In order for democratic “self-administration” to be effective, the working class must be able to express their needs and desires in the planning process and there must be mechanisms for the correction of social and economic miscalculations. According to Mandel, political pluralism is required to allow the working class, in all its heterogeneity, to effectively control the planning process. Without the right of all political currents (including ideologically pro-capitalist tendencies) to organize political parties, have access (in proportion to their numbers) to the media and to organize demonstrations and other non-violent actions to advance their particular view point, central planning will not be able to utilize productive resources efficiently and raise the productivity of labor. Mandel also recognized that formally democratic institutions and the rigorous guarantee of political rights for all sectors of the population, while necessary conditions for democratic socialist rule, are not sufficient. There are also crucial social and economic conditions, most importantly the radical reduction of working time for the mass of the population so that all “have the time to administer the affairs of their workplace or neighborhood.”  Such a reduction of the working day would allow most of humanity to spend 3-4 hours a day in the production of goods or provision of services and another 3-4 hours a day in the work of social self-administration. In order to abolish the division between mental and manual labor, the basis of bureaucracy, there must be generalized access to education, culture and literacy, which assumes a high level of material abundance and labor productivity . This, Mandel asserted, will only be possible when not only bureaucratic rule has been replaced in the east, but capitalism has been overthrown in a number of advanced industrial societies and their vast productive potential freed.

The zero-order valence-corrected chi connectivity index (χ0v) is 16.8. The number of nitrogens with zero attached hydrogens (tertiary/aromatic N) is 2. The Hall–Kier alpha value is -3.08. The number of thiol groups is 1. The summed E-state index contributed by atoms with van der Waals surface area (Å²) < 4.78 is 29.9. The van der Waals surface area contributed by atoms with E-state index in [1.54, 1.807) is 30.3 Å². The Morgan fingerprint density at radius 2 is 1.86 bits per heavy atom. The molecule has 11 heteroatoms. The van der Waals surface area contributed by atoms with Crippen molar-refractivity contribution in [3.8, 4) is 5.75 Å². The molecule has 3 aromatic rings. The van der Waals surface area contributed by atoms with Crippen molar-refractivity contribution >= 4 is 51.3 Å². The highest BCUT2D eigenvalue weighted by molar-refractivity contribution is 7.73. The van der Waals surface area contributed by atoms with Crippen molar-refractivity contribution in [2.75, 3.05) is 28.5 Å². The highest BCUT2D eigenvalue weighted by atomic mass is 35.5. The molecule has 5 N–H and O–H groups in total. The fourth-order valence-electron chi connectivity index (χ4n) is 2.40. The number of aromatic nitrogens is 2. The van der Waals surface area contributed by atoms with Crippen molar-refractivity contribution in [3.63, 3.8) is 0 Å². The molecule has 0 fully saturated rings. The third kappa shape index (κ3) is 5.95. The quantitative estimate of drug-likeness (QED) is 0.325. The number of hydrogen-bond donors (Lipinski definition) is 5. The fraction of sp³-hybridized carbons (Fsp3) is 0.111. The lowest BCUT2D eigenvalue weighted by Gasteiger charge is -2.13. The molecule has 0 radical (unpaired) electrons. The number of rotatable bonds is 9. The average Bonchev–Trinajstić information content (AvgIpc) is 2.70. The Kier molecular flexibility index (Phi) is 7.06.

Mandel, like Marx and Trotsky before him, recognized that commodity production and circulation, the market, would survive for a considerable period after the overthrow of capitalism on a world scale. Mandel agreed with Alec Nove, the most sophisticated theorist of “market socialism” that “the radical suppression of residual market relations” in any of the post-capitalist societies was not “presently desirable or practical.” In fact, Mandel saw elements of Nove’s model of “feasible socialism” as similar to his own conception of the combination of market and plan in a democratically ruled society in transition to socialism.  Mandel’s disagreement with the “market socialists” was their claim that commodity production was a permanent and unalterable feature of economic life. For Nove, the complexity of economic decisions in an industrialized economy and the “unlimited wants” of human beings made the abolition of scarcity, the foundation of commodity production, impossible. The withering away of the market was possible for two reasons according to Mandel. First, a system of “articulated self-management” could allocate most of the thousands of decisions necessary to a planned economy to different democratically organized bodies, overcoming the problem of “too many decisions.” Second, it was possible to envision a “saturation of demand” for goods and services once basic material needs were satisfied. Mandel rejected the simplistic notion of “human nature’ that underlies both neo-classical economics and the theories of “market socialism”: